Can you finally ditch your translator, marketer, graphic designer or even the nice person who used to do all that general office admin?
Generative Artificial Intelligence (GAI, or AI) – that is, machine learning based on large language models (LLMs) and other training data like image databases – has made phenomenal leaps in the last year and is now replacing thousands of administrative and creative processes that have previously been performed by people. Last year’s Hollywood scriptwriters strike illustrated the extent to which GAI is already encroaching on jobs that used to be the exclusive realm of humans.
What does this mean for my business?
GAI is conquering territories and taking few prisoners in tasks like translating, writing marketing and technical copy, creating images, planning and budgeting, and even writing novels. As reported by The Guardian, the IMF has just released an analysis predicting that “about 60% of jobs in advanced economies such as the US and UK are exposed to AI and half of these jobs may be negatively affected”, while AI “will affect 40% of jobs around the world”.
In the writing sphere, some independent authors are now using ChatGPT and other GAI apps for tasks such as planning novels, writing back cover blurbs and other marketing copy, or creating cover art. Consequently, Amazon now requires new publications to state whether they contain AI-generated content or not. In one AI writing group, an author boasted of having structured and written an entire novel in under three days using GAI. Another author claimed to have produced 30 novels in a year. This level of machine-assisted creative production ultimately begs the questions: “Do these novels sell and is the quality good enough for readers to buy them?” In the latter case, the author answered this by declaring a change of strategy: going forward, their intention is to focus on quality over quantity. However, it illustrates that we now truly inhabit an age in which a job like the one the character Julia had in George Orwell’s dystopian novel 1984 – working as a maintenance technician for the novel-writing machines – is no longer fiction.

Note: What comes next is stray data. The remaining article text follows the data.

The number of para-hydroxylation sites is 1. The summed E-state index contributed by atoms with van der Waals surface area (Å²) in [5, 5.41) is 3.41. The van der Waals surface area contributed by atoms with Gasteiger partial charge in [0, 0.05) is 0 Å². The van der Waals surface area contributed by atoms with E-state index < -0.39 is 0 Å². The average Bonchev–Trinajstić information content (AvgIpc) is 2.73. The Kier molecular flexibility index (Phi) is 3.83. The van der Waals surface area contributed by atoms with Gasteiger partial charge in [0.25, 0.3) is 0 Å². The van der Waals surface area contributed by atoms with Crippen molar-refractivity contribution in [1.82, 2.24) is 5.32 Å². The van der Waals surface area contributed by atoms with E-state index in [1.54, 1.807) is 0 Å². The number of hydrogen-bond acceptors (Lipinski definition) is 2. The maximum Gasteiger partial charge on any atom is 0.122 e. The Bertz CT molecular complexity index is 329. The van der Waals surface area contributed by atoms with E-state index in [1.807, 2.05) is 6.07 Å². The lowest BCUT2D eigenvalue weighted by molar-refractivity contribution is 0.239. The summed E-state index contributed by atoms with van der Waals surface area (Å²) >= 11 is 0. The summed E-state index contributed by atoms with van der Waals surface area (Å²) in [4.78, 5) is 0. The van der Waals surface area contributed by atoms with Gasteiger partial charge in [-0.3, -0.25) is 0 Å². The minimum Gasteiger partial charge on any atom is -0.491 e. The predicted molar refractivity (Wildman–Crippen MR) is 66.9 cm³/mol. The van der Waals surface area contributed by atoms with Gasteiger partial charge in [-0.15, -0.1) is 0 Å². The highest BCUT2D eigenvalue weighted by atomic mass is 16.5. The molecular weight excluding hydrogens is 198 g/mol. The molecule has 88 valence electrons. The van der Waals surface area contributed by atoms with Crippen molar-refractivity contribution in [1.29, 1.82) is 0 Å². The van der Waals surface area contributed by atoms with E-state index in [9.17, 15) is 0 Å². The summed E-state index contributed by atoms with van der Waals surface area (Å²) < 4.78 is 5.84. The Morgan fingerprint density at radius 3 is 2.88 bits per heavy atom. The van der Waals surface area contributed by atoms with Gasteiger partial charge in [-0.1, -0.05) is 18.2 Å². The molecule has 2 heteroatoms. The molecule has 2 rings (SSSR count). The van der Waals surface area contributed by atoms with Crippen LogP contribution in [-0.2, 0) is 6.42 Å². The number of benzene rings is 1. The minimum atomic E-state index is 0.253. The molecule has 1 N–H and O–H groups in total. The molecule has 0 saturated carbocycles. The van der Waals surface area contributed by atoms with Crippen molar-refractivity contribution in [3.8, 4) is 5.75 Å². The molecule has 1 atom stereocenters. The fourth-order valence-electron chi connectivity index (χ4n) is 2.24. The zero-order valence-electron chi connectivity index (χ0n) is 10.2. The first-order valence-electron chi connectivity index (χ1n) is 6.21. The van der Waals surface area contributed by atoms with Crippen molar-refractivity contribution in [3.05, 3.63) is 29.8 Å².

Who needs translators any more?
In the translation sector, “traditional” computer-assisted translation (CAT) tools break down the translation task into sentence-length segments. These segments contain text in the original language (source) and the output language (target), and are stored in large databases. The translator can later retrieve and use these segments to maintain coherence and uniformity within a translation or across translations, as well as search for previously used terminology. Such databases are often shared by all employees within a company. In the case of the freelance translator, however, a single database is used to store each client’s translations in a particular language combination, meaning that they can search and reuse these translated segments where appropriate.